Ontario reports 548 new COVID-19 cases, seven new deaths
People attend a COVID testing centre at a Hospital in Ajax, Ont., on Tuesday July 28, 2020. THE CANADIAN PRESS/Chris Young
Published Tuesday, October 6, 2020 10:22AM EDT
Last Updated Tuesday, October 6, 2020 4:08PM EDT
Ontario is reporting 548 new cases of COVID-19 on Tuesday, a drop from 615 new infections recorded a day earlier.
Seven more Ontarians have also died from the virus, up from five deaths reported on Monday. Two of these fatalities were long-term care home residents.
Today's death count is the highest since July 17 when nine deaths were recorded by the province.
The majority of new cases were recorded in the GTA, continuing a trend of increasing infections as the province is in the midst of a second wave of the virus.
“Locally, there are 201 new cases in Toronto, 90 in Peel, 62 in Ottawa and 56 in York Region. 61% of today’s cases are in people under the age of 40. Health Minister Christine Elliott tweeted on Tuesday morning.
Elsewhere in the GTA, there were 30 new cases in Halton and 12 new cases in Durham Region.
According to Public Health Ontario’s daily epidemiological summary, Toronto now has the highest per capita rate of infection across the province with 628.3 cases per 100,000 residents. This surpasses Windsor Essex County’s rate - an area that saw an outbreak of cases among migrant workers over the summer - of 627.8.
The seven-day rolling average of new cases across the province now stands at 611.
The case positivity rate in Ontario on Tuesday was 1.3 per cent.
Of the new cases, the majority continues to be among those between the ages of 20 and 39 years old (253), followed by those between the ages of 40 and 59 (139) and 84 people 19 years old and younger. Fifty-one people between 60 and 79 years old got infected and 22 people over 80 also tested positive for the virus.
In long-term care homes across the province, 14 residents and nine health care workers tested positive for the virus on Tuesday.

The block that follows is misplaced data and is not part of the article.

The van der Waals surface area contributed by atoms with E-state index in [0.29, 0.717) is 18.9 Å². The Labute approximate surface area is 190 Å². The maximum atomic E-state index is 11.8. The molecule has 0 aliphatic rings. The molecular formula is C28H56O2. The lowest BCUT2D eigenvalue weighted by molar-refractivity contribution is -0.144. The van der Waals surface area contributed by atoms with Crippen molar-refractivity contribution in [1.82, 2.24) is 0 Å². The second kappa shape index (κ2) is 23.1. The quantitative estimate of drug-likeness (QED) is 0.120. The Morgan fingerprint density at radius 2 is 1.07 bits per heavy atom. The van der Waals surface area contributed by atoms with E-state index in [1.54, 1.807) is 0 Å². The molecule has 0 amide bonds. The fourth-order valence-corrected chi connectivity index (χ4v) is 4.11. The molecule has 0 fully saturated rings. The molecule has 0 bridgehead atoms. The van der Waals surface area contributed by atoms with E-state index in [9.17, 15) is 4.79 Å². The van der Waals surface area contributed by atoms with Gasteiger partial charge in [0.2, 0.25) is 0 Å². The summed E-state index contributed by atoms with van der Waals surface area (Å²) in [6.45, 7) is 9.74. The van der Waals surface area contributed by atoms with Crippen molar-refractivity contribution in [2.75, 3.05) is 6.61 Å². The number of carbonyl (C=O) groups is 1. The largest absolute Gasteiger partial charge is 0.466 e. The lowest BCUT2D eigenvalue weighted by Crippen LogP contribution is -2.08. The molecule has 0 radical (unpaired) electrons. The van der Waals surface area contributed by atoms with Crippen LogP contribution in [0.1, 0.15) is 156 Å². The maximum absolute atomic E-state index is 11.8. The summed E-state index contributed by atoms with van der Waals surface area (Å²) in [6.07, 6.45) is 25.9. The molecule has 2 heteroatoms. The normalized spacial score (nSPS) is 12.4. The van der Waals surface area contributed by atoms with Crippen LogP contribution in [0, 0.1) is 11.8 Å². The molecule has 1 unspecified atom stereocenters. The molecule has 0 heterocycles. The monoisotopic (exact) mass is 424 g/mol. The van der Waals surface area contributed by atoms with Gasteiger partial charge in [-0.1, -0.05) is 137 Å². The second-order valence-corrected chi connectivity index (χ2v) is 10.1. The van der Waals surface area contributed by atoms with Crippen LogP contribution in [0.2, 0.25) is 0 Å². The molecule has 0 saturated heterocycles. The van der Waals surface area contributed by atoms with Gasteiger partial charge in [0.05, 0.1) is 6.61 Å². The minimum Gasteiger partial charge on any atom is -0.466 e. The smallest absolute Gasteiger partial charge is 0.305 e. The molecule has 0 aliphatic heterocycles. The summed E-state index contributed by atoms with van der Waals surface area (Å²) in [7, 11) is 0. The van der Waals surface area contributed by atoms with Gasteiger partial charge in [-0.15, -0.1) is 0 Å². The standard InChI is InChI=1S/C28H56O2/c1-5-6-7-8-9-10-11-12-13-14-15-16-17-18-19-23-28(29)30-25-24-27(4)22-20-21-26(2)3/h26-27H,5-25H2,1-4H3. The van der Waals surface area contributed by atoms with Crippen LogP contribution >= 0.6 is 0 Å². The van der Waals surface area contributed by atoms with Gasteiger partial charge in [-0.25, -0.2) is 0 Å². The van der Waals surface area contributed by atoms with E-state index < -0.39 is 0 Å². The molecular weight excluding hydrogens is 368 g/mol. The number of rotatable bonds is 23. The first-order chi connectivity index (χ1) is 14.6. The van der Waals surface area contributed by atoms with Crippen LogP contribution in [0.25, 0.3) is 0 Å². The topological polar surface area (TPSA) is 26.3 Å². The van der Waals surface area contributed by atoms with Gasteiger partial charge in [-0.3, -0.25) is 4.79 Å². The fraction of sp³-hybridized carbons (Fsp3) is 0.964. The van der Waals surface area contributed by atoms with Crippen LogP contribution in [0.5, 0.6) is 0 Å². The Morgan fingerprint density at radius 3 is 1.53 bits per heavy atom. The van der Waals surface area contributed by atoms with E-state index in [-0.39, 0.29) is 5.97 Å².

The province also reported three new outbreaks of the virus among homes in the province on Tuesday, up from zero a day earlier.
A total of 2,987 Ontarians have now died from the novel coronavirus since the pandemic began.
The number of recoveries recorded on Tuesday remained relatively unchanged from a day earlier at 546. The number of active cases now stands at 5,469.
To date, there have been 55,362 cases of COVID-19 across the province and 46,906 Ontarians have recovered from the virus.
A total of 192 people are hospitalized with the virus across the province, up from 176 on Monday.
Officials say 41 of those patients are in an intensive care unit (ICU). Of those in ICU, 26 are breathing with the help of a ventilator.
Province works to clear testing backlog
According to public health officials, the testing backlog now stands at 55,483 specimens, more than 12,000 less than a day earlier.
More than 4.1 million tests have been completed in Ontario since the virus emerged in the province in late January.
In an effort to reduce the backlog, as of today COVID-19 assessment centres across the province are appointment-only and residents can no longer walk in to get tested.
Premier Doug Ford made this announcement last Friday stating that the move to appointment-based testing allows the sites to "make the necessary adjustments to winterize their operations."
However, as of Monday morning many of these sites were already fully booked for the beginning of the week as people rushed to book a time slot online.
On Tuesday morning, Scarborough Health Network tweeted that their website was experiencing technical difficulties “due to the high volume of visitors” and that they were working to resolve it.
Ford's government also confirmed on Tuesday that it is sending some COVID-19 tests to the U.S. for processing to help with the backlog at the province’s medical laboratories.
Although the province is coping with a second wave of the virus, infectious diseases specialist Dr. Isaac Bogoch told CP24 on Tuesday that he is optimistic that vaccines will start to roll out next year bringing Canadians back to a “path towards normalcy”.
“It’s pretty clear that these vaccine trials are motoring along,”Bogoch said. “All the snippets of data that we’ve seen along the way are very promising and I think we obviously can’t get over confident here but it looks like we will have successful vaccines and it looks like we will be able to roll these out in Canada.”